There are a lot of horrible stroads out there, but State Street in Orem is one of the worst I’ve experienced. It is literally both a street running through a city and a highway.
But there are signals on the horizon that State Street won’t always be so bad. In a recent article, my colleague Genelle Pugmire wrote that improving this street is a priority for Orem’s city government:
Councilwoman Mary Street said, “The appearance of State Street should change over the next 20 years.”
She and others in the visioning retreat believe it’s time to take the 5-mile-long downtown and redesign it in block groupings, with cultural arts, mixed retail, housing and other options. Many commented on wanting the intersection of State and Center streets to be redesigned as a downtown crossroads. Davidson said there are huge design opportunities for the area.
Stanford Sainsbury, development services director agrees. “We need to make State Street more interesting. We need to make a sense of place. We need to make more vibrant streets.”
One of the big problems with this street however, is its ownership. Because it’s part of Historic Highway 89 it’s owned by UDOT — a wildly less progressive organization than many city governments in Utah County — which means Orem is going to have to make concessions to things like traffic flow, high speeds, etc. So how can the city make it a more vibrant area without choking traffic?
The fantastic blog Stroad to Boulevard offers one possible solution: European-style boulevards. In a post on Cincinnati, the blog explains a big street “with little side lanes” for access. The idea is to accommodate fast traffic in the middle and slower traffic on the sides.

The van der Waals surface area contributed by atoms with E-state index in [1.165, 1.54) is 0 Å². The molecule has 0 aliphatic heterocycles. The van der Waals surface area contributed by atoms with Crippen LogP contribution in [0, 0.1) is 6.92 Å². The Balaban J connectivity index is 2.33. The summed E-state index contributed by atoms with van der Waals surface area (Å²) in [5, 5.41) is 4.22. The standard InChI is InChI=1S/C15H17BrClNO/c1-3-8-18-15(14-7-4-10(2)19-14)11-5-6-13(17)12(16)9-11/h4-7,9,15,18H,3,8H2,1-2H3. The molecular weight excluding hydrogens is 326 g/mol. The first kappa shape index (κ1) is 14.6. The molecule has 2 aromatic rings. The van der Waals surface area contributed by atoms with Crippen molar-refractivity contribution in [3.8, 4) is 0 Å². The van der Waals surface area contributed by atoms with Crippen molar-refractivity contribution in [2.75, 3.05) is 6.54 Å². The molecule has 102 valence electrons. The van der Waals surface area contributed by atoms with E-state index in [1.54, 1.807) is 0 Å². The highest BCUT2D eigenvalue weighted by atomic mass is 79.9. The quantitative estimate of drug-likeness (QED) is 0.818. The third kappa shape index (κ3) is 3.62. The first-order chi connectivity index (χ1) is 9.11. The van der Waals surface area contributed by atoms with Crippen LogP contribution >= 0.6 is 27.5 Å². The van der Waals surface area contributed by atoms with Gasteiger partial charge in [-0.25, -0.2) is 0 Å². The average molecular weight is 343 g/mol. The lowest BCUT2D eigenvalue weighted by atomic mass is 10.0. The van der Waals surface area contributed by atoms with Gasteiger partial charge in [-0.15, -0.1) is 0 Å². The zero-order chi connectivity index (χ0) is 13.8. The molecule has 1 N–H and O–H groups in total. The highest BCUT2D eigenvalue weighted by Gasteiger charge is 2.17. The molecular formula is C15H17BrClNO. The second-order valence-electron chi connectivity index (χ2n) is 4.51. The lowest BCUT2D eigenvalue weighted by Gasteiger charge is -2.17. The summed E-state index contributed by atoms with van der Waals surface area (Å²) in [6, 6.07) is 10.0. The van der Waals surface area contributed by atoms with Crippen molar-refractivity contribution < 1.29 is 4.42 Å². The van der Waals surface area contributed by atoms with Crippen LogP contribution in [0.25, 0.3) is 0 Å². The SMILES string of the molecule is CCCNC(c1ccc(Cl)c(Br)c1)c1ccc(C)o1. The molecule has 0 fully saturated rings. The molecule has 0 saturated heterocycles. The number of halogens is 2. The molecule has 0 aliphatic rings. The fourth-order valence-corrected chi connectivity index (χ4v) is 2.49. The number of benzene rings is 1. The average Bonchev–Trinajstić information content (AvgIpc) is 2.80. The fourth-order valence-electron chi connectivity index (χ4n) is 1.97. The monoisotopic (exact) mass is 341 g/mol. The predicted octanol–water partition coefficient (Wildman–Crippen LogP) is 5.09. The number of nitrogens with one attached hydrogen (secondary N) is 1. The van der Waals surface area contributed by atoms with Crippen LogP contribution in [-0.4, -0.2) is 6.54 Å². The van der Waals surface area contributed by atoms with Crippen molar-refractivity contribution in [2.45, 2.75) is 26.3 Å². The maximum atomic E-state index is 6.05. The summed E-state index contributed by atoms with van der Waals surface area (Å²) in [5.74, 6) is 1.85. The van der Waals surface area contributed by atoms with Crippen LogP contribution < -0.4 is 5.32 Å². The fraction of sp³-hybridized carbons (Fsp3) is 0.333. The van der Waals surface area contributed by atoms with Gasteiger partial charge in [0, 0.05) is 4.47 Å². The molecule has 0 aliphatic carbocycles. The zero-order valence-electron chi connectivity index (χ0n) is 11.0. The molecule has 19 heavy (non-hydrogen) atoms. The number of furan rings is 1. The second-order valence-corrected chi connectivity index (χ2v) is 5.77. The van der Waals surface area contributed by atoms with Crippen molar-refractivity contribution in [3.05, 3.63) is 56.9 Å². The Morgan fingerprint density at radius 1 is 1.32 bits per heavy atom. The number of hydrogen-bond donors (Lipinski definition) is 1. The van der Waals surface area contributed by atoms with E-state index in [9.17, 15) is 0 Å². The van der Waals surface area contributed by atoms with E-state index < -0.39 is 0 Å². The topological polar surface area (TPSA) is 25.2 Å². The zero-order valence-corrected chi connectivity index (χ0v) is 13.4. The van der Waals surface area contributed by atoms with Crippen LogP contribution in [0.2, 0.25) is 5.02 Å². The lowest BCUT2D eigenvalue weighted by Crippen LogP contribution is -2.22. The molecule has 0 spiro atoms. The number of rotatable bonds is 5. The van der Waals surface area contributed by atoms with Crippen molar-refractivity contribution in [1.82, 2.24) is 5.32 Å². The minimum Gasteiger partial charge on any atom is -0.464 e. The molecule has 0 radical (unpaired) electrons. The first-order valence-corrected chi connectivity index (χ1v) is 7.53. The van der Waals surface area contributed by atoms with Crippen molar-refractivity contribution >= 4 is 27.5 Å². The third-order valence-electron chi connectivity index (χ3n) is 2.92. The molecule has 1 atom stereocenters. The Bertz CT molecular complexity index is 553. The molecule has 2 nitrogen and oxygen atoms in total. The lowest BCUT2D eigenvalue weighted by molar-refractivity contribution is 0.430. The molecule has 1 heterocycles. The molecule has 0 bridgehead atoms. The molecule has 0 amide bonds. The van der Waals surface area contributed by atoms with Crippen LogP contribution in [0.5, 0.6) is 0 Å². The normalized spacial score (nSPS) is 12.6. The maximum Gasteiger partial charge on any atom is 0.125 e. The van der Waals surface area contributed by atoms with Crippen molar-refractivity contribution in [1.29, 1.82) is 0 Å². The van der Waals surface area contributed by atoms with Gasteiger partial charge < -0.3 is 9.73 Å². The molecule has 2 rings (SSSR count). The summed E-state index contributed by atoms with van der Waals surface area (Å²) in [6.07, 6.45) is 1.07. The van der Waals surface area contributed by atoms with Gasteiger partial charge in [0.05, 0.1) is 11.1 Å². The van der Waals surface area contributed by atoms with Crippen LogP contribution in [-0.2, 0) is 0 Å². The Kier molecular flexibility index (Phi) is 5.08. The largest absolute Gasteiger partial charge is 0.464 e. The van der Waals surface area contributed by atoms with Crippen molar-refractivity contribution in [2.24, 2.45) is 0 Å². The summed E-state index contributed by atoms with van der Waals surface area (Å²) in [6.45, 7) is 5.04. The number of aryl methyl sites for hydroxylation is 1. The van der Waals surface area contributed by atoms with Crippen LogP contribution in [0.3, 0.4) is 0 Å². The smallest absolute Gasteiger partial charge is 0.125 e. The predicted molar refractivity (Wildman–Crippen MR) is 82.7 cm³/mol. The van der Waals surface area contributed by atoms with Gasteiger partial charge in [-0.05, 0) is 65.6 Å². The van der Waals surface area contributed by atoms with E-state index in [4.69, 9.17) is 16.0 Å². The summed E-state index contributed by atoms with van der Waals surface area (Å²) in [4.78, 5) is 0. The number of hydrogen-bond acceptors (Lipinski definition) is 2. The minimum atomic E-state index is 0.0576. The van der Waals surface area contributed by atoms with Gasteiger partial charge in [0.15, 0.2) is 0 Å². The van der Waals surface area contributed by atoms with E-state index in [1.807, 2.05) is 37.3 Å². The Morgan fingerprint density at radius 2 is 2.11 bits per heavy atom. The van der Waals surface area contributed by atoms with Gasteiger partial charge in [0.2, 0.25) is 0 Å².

The Stroad to Boulevard post has some great images illustrating this idea. I’ve also seen it first hand in Spain and France (though I’m still trying to find my pictures of Paris):
Those two pictures are perhaps not the best examples in the world — I wasn’t specifically trying to take pictures of the side lanes — but they should at least illustrate the way different areas of a street can be isolated to accomodate both fast and slow traffic.
In any case, the Stroad to Boulevard post also points out why this idea is important for the health of cities:
Different street designs either support, or do not support, economic activity. Government, with a monopoly on streets, must take the lead by designing streets that support local economies. Municipalities must retrofit stroads to true, complete streets for pleasant walking, cycling, transit before they can expect the private sector to develop beautiful homes and storefronts. It doesn’t work the other way around: nobody’s going to hang a flower basket on a highway.
I have no idea what is going to happen to State Street in Orem, or the multitude of other horribly oversized streets in Utah. But one advantage of having such a wide space is that this concept could actually work. And in the long run, that might transform State Street from one of the worst places I’ve experienced into one of the best.